Anubias nana ‘Pinto’ is an interesting smaller type of anubias with variegated white and green leaves.  I planted some four months ago and it has done very well and is thriving, in stark contrast to the smaller and all-white Anubias nana ‘Snow White’.  I wasn’t convinced I was going to like the pinto when I first planted it, but now I quite warmed up to it.  The pintos started with 8 or 9 leaves each when planted, and have developed quite a few new leaves since then.

Pinto colour is a green/white marbling

There is considerable variability in how the ‘pinto’ colour manifests.  The plant on the left has more of a green/white mottled/marbled type of appearance.  The plant on the right has more blocks of colour on the leaves where some of the leaves are pretty much all the way green but others almost all white with some green blotches.  There is some idea that you get a stronger pinto effect in stronger light but I couldn’t say with certainty that’s what’s happening here – the left plant will get more light but they are both pretty well illuminated.

Anubias nana ‘Pinto’ can grab onto hardscape

The pintos were ‘wired’ into place with monofilament fishing line for about three months which was particularly important for the plant on the right which is in a strong flow environment.  After that time the fishing line worked itself loose and I then removed it entirely.  The two plants are now firmly attached to the hardscape by their roots and don’t need to be tied on anymore.  It’s not obvious from the photos but the roots hang straight down from the plants and/or work into the cracks/crevides in the underlying hardscape.  The roots are a pretty much solid green colour.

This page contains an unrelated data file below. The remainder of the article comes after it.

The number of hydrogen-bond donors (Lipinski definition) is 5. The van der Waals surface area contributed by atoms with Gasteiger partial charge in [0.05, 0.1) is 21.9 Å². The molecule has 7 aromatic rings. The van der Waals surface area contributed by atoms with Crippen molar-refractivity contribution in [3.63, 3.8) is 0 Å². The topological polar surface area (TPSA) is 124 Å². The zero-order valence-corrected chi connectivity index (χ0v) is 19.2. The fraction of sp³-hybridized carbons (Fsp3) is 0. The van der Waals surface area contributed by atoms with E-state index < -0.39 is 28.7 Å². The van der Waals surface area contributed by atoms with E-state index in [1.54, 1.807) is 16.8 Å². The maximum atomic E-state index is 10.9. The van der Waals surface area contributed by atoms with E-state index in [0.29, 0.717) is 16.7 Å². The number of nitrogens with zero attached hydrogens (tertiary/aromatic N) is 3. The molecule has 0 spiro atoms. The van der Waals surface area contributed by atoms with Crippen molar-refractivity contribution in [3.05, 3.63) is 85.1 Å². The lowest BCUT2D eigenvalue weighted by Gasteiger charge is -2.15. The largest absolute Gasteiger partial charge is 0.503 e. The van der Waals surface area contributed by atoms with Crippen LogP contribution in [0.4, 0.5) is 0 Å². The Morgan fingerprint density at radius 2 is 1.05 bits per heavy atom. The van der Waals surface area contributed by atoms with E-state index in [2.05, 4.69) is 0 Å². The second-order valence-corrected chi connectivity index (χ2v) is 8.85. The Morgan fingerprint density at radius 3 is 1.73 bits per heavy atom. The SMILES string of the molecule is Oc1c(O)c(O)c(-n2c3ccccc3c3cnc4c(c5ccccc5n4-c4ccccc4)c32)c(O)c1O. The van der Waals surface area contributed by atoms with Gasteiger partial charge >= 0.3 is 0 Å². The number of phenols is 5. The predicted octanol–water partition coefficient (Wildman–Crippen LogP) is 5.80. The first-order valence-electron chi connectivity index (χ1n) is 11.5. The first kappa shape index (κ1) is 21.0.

Anubias nana ‘Pinto’ is a slow but consistent grower

The photo below on the left is two months after the pintos got planted in the Fireplace Aquarium, while the photo on the right is from 70 days later.  The plants have filled out and matured nicely.  The shrimp and catfish do a good job of keeping them neat and clean.

70 day difference Anubias nana  ‘Pinto’ timelapse photos